There’s a well known fable about villagers rescuing drowning babies from a river. There are a few different versions, but they all go something like this:

A villager working in a field by a river notices a baby floating downstream. She stops work to rescue the baby, and as she wades out, she notices another baby, then another, and another. She can’t save them all by herself, so she enlists the help of other villagers to rescue them. The babies continue coming, more and more of them, so many that before long most of the villagers are needed to pull the babies from the river.

After a time, the villagers are exhausted, and they don’t have time to sleep or eat or work their fields because they’re too busy rescuing babies. They can’t keep up and some of the babies slip past and drown.

Then someone asks, ‘Why are there so many babies in the river? Why don’t we go upstream and see who’s putting them there?’


The boys who told their stories on Four Corners (Australia’s Shame) on Monday night had been tossed into the river and left to drown. No one wanted to carry them ashore or give them a life jacket, let alone teach them to swim. It seems that instead of helping, the village turned its back, and while it wasn’t watching, there were some who kept pushing these children back under each time they came up for air.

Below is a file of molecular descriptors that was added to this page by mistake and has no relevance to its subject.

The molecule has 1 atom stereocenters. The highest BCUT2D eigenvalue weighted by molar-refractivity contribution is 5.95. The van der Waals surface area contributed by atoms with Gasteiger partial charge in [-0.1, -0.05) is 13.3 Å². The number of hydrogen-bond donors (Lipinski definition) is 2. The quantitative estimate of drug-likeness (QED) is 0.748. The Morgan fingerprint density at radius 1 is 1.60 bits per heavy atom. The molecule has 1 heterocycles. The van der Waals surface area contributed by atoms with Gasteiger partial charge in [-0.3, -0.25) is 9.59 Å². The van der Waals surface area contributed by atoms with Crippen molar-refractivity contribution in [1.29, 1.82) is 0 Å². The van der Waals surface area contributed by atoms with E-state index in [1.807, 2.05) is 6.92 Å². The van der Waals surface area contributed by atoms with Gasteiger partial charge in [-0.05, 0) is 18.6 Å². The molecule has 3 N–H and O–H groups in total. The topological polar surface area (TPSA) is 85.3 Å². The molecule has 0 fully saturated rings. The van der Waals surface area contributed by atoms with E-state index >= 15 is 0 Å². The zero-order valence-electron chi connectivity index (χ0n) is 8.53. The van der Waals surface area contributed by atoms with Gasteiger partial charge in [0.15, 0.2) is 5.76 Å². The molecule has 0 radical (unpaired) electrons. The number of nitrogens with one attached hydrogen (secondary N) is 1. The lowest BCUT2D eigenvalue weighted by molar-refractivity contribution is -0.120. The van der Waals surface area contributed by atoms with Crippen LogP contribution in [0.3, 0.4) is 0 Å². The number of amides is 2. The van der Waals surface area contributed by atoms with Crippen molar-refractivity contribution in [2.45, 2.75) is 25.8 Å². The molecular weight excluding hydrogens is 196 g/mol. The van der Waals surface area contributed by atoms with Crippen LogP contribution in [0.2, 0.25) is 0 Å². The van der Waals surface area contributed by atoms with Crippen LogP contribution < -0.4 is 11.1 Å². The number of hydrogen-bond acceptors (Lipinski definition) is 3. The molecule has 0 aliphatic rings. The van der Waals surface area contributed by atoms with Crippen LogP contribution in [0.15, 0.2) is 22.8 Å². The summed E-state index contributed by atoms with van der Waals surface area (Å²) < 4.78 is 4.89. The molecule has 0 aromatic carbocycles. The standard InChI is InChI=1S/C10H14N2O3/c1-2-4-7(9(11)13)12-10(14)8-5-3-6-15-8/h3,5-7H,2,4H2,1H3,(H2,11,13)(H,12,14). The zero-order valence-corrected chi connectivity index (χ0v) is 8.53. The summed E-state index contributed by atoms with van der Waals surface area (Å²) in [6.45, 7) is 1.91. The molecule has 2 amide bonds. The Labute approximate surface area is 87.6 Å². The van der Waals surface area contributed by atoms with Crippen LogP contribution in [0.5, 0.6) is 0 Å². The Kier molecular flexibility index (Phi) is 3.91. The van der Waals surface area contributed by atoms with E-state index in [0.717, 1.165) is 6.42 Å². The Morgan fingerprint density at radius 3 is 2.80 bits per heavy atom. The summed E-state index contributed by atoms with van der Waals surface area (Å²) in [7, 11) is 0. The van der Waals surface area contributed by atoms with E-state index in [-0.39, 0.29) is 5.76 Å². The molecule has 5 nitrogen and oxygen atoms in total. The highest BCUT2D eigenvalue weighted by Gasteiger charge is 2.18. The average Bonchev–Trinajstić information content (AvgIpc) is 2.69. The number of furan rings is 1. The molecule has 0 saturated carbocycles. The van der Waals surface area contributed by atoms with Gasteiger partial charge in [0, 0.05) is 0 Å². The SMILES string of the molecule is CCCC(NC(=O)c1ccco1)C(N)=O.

That they have survived is a testament to their strength and resilience and courage.

Like many Australians, I was shocked and distressed by what I saw on Four Corners. To watch children being kneed and hit, held down, stripped naked, tear-gassed and hosed. To see them left crying, frightened and alone, in solitary confinement. To see them violated and dehumanised, stripped of dignity and rights, time and again. To hear the casual laughs and jeers of the warders.

Let’s hope this Royal Commission goes upstream, to the source—not just the warders of this institution, or the Department of Corrections of the Northern Territory, but the whole justice system, and the attitudes of a society that attacks its vulnerable and hidden. That strips kids of their dignity and rights. That humiliates and dehumanises. And then blames the kid when they fall off the rails.

These children aren’t to blame. We are. We know who and what is tossing the babies in the river and we know how to stop it—inclusion, empowerment, equality. Education, employment, housing, health. We can fix the problem—we just need to care enough.

Thank you, Four Corners. You rocked me to my core, but I needed it put in front of my face.

And, Dylan Voller, Ethan Austral, and Kenny Rogan—you don’t have to apologise to us. It’s we who bear the guilt.

#notourkids #icare #DonDale

For anyone who hasn’t seen the Four Corners episode, you’ll find it here.

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